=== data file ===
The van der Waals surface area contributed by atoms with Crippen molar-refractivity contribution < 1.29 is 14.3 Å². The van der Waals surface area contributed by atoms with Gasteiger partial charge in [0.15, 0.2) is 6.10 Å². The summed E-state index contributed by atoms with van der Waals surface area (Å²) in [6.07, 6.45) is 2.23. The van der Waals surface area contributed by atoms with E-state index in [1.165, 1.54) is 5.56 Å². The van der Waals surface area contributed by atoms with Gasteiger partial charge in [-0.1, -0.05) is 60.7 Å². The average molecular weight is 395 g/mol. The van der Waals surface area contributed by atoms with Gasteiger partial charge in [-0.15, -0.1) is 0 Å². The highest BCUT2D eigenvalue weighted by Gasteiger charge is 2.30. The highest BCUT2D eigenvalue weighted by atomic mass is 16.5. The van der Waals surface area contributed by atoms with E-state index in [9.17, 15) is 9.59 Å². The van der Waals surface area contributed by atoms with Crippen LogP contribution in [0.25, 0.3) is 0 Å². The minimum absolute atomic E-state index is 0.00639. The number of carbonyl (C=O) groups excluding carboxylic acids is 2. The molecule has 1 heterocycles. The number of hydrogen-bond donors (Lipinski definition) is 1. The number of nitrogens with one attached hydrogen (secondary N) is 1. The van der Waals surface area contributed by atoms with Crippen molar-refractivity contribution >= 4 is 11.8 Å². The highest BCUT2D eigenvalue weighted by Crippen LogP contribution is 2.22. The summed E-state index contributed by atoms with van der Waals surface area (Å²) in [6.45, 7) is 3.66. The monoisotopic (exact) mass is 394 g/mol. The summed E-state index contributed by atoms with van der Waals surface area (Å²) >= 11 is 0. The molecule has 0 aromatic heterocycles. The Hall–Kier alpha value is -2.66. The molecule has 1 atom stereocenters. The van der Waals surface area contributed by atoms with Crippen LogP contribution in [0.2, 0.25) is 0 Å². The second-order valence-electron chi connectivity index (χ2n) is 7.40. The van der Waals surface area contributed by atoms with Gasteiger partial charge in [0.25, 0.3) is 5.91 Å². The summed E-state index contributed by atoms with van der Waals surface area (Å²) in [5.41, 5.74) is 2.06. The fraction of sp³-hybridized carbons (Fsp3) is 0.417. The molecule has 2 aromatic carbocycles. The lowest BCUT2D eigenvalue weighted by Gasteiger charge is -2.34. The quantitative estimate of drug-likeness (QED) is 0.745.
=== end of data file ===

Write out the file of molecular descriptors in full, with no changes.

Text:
The van der Waals surface area contributed by atoms with Crippen molar-refractivity contribution < 1.29 is 14.3 Å². The van der Waals surface area contributed by atoms with Gasteiger partial charge in [0.15, 0.2) is 6.10 Å². The summed E-state index contributed by atoms with van der Waals surface area (Å²) in [6.07, 6.45) is 2.23. The van der Waals surface area contributed by atoms with E-state index in [1.165, 1.54) is 5.56 Å². The van der Waals surface area contributed by atoms with Gasteiger partial charge in [-0.1, -0.05) is 60.7 Å². The average molecular weight is 395 g/mol. The van der Waals surface area contributed by atoms with Gasteiger partial charge in [-0.15, -0.1) is 0 Å². The highest BCUT2D eigenvalue weighted by Gasteiger charge is 2.30. The highest BCUT2D eigenvalue weighted by atomic mass is 16.5. The van der Waals surface area contributed by atoms with E-state index in [9.17, 15) is 9.59 Å². The van der Waals surface area contributed by atoms with Crippen LogP contribution in [0.25, 0.3) is 0 Å². The minimum absolute atomic E-state index is 0.00639. The number of carbonyl (C=O) groups excluding carboxylic acids is 2. The molecule has 1 heterocycles. The number of hydrogen-bond donors (Lipinski definition) is 1. The number of nitrogens with one attached hydrogen (secondary N) is 1. The van der Waals surface area contributed by atoms with Crippen molar-refractivity contribution >= 4 is 11.8 Å². The highest BCUT2D eigenvalue weighted by Crippen LogP contribution is 2.22. The summed E-state index contributed by atoms with van der Waals surface area (Å²) in [6.45, 7) is 3.66. The monoisotopic (exact) mass is 394 g/mol. The summed E-state index contributed by atoms with van der Waals surface area (Å²) >= 11 is 0. The molecule has 0 aromatic heterocycles. The Hall–Kier alpha value is -2.66. The molecule has 1 atom stereocenters. The van der Waals surface area contributed by atoms with Crippen LogP contribution in [0.2, 0.25) is 0 Å². The second-order valence-electron chi connectivity index (χ2n) is 7.40. The van der Waals surface area contributed by atoms with Gasteiger partial charge in [0.25, 0.3) is 5.91 Å². The summed E-state index contributed by atoms with van der Waals surface area (Å²) in [5.41, 5.74) is 2.06. The fraction of sp³-hybridized carbons (Fsp3) is 0.417. The molecule has 2 aromatic carbocycles. The lowest BCUT2D eigenvalue weighted by Gasteiger charge is -2.34. The quantitative estimate of drug-likeness (QED) is 0.745.